As a fan of documentary genre in film and TV, I got persuaded by Richard (my tutor) to see the recent documentary film Beyond Clueless at The Cube cinema in Bristol. This is Charlie Lyne's directorial debut and he currently work as a journalist (see his website and Twitter). The film had been show in several festivals including Sheffield Doc Fest and SXSW Festival last year.
When I booked a ticket, I was stunned that there were 20 tickets left and I could tell the film gained popularlity from my generation aka The Millennial Generation (birth years from early 1980s to early 2000s). This was because teen movies were the products of our time.
When I arrived to the Cube, I noticed two girls dressed as school girls in uniforms. I saw a sign (photo on left) saying 'Tonight's Screening is completely sold out' on the front door. At the bar, there were red plastic cups and 'To-make' flower corsages, commonly used for American proms. These were the iconography of a teen film genre, which we would recognise immediately while watching a teen movie. I did managed to make one however after putting it on my wrist, the flower had chopped off itself.
Anyway, I managed to get a good seat where I took a photo of Beyond Clueless title on screen. There were two people, possibly working for the film, wore high school jackets with Beyond Clueless on the back.
During the screening, there were interesting parts in the film especially a contemporary documentary film/TV genre, the film essay. I would talk about this in detail in the next post.
After the screening, we had a Q&A with Charlie Lyne and he looked young in my first impression. I wrote down everything on my notepad as much as possible; the interviewer was the first person to ask the questions. I was prepared to ask Charlie the question about the copyright clearance in his film. However one of the audience asked this first, there were information related to Charlie's answer to the copyright clearance. One was in the Kickstarter page and another that Sarah (my step mum who was there for the screening) told me about. She said that giving a locked down version of the film - the timing of clips to the copyright owners e.g. using 6 mins 34 seconds of the footage from one film - the copyright owners would depict the fee for example; $12,000 or $500 per 3 minutes. Another thing she said that using lesser known films and music like Summer Camp for Beyond Clueless are cheaper.
Anyway, Charlie answered the first question "Why did he make a film about teen films?". His answer was that it was interested to watch teen movies back and also embrace them, and the Millennial Generation including myself would remember them too. He states that he used all of over 200 DVDs with a small number of people working and watching for hours at his home. During the process of research and pre-production, they wrote notes down for example; a swimming pool scenes from films such as Swimfan and Wild Things, and they also used a pin-board to scatter ideas for the film.
Charlie talked about his mate or someone told him that he/she has seen Godzilla (2014) and asked him "Have you seen it?" Charlie answered "Well, no, I have seen Cruel Intentions 2 twice" and the audience found this hilarious. I agreed with his point of what he just said, made himself an outsider but it doesn't matter to me.
Hiring Fairuza Balk (who starred in The Craft) as the film's narrator is a funny story to tell. They spent months trying to contact her, three months to contact her agent but it backfired. Luckily, they noticed Fairuza selling her Vestacha International candle line online and they send an email to the website. At the end, she replied back and accepted her part. Charlie said that it was interested to have her voice for the film.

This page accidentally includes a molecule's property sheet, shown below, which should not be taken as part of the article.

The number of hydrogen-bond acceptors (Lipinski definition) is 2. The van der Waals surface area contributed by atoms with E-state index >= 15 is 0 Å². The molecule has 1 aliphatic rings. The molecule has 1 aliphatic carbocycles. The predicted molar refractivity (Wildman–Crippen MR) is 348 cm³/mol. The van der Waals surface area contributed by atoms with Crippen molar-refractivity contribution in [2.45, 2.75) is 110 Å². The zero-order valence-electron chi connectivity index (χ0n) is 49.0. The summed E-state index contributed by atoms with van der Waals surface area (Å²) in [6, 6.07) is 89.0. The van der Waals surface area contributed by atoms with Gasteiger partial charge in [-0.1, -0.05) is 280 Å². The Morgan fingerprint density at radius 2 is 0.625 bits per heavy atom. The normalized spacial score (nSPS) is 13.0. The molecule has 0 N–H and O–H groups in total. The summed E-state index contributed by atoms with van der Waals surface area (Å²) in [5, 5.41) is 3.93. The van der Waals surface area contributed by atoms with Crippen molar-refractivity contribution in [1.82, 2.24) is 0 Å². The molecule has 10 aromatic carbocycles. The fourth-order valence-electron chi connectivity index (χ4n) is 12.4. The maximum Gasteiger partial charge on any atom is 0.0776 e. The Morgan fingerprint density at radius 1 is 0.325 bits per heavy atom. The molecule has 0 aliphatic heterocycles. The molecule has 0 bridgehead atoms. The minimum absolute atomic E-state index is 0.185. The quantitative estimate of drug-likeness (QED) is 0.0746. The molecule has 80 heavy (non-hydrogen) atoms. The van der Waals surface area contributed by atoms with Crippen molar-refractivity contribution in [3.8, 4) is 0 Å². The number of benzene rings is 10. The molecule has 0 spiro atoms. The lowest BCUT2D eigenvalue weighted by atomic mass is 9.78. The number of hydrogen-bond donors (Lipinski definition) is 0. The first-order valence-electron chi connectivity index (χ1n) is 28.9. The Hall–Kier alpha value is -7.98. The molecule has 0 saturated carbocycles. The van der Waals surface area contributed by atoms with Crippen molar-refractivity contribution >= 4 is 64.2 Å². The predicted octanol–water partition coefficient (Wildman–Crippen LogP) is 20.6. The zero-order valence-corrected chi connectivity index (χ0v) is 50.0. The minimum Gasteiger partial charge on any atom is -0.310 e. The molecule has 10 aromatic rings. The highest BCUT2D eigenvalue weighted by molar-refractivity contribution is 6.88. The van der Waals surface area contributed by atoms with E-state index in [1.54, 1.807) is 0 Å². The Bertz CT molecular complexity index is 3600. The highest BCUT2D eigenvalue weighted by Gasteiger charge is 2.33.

The best teen film Charlie had seen is Eurotrip because "it's f****** fantastic" and "brilliant comedy", and he loved "the greatest satire" since he was young. When one of the audience asked him "Why he didn't put The Butterfly Effect?", he answered it was because it was a "pointlessly made film". Later, he did mention Juno as one of the films he couldn't used, and I was disappointed about it. There were other teen films I had watched, that didn't appear in the film - Superbad and She's The Man.
His answer to another film-related question "Which one of the teen films that he wanted to include in the film but didn't" was one of his favourite films - It's a Boy Girl Thing, one of the teen films I didn't see as well. This was because it had a British director, British producers, Canadian cast with Sharon Osbourne and it was filmed in Canada. Another reason for this was the weirdness of the body-swap narrative, so this led to the use of the body-swap scene at the end of Freaky Friday instead because it depicts the change of Lindsay Lohan's character. Another question was "Which of the characters from teen films he identify with?" and he states he identified with Laney Boggs (played by Rachael Leigh Cook) from She's All That.
There was an interesting statement, which Charlie said that the 1980s teen films influenced the modern teen films in the 1990s and 2000s. As the question about the copyright clearance already been used, I managed to ask the final question of the Q&A, which was "As you (Charlie) are the editor of the film, which editing software did he use for editing the film?" His answer was "Final Cut Pro X", which fulfilled my expectation and he talked about his routine - "Get up, get dressed, open [his] Apple Mac". Suddenly he got interrupted by a guy asking "What did you [Charlie] have for breakfast/Did you have breakfast?" After that, Charlie talked about doing a talk at the Apple store in Regent Street on 8th March. My question brought to a positive, funny finale of the Q&A.